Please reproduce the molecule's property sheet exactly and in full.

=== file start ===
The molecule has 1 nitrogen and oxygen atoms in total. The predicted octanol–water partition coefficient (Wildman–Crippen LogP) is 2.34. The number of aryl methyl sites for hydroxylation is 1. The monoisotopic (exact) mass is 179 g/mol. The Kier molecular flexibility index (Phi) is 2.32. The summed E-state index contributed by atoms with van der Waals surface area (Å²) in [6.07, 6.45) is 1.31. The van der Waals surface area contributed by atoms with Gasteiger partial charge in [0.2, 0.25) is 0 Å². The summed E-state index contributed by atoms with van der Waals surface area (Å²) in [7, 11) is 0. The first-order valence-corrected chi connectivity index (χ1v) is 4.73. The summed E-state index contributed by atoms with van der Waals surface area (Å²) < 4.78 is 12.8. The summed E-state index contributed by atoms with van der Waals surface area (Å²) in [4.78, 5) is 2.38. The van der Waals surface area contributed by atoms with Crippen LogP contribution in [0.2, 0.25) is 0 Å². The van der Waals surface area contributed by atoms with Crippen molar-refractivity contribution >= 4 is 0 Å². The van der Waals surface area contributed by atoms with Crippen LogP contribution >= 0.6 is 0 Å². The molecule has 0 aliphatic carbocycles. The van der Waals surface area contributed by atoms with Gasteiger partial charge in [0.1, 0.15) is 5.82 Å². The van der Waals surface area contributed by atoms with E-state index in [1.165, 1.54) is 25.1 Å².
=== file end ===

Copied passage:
The molecule has 1 nitrogen and oxygen atoms in total. The predicted octanol–water partition coefficient (Wildman–Crippen LogP) is 2.34. The number of aryl methyl sites for hydroxylation is 1. The monoisotopic (exact) mass is 179 g/mol. The Kier molecular flexibility index (Phi) is 2.32. The summed E-state index contributed by atoms with van der Waals surface area (Å²) in [6.07, 6.45) is 1.31. The van der Waals surface area contributed by atoms with Gasteiger partial charge in [0.2, 0.25) is 0 Å². The summed E-state index contributed by atoms with van der Waals surface area (Å²) in [7, 11) is 0. The first-order valence-corrected chi connectivity index (χ1v) is 4.73. The summed E-state index contributed by atoms with van der Waals surface area (Å²) < 4.78 is 12.8. The summed E-state index contributed by atoms with van der Waals surface area (Å²) in [4.78, 5) is 2.38. The van der Waals surface area contributed by atoms with Crippen LogP contribution in [0.2, 0.25) is 0 Å². The van der Waals surface area contributed by atoms with Crippen molar-refractivity contribution >= 4 is 0 Å². The van der Waals surface area contributed by atoms with Crippen LogP contribution >= 0.6 is 0 Å². The molecule has 0 aliphatic carbocycles. The van der Waals surface area contributed by atoms with Gasteiger partial charge in [0.1, 0.15) is 5.82 Å². The van der Waals surface area contributed by atoms with E-state index in [1.165, 1.54) is 25.1 Å².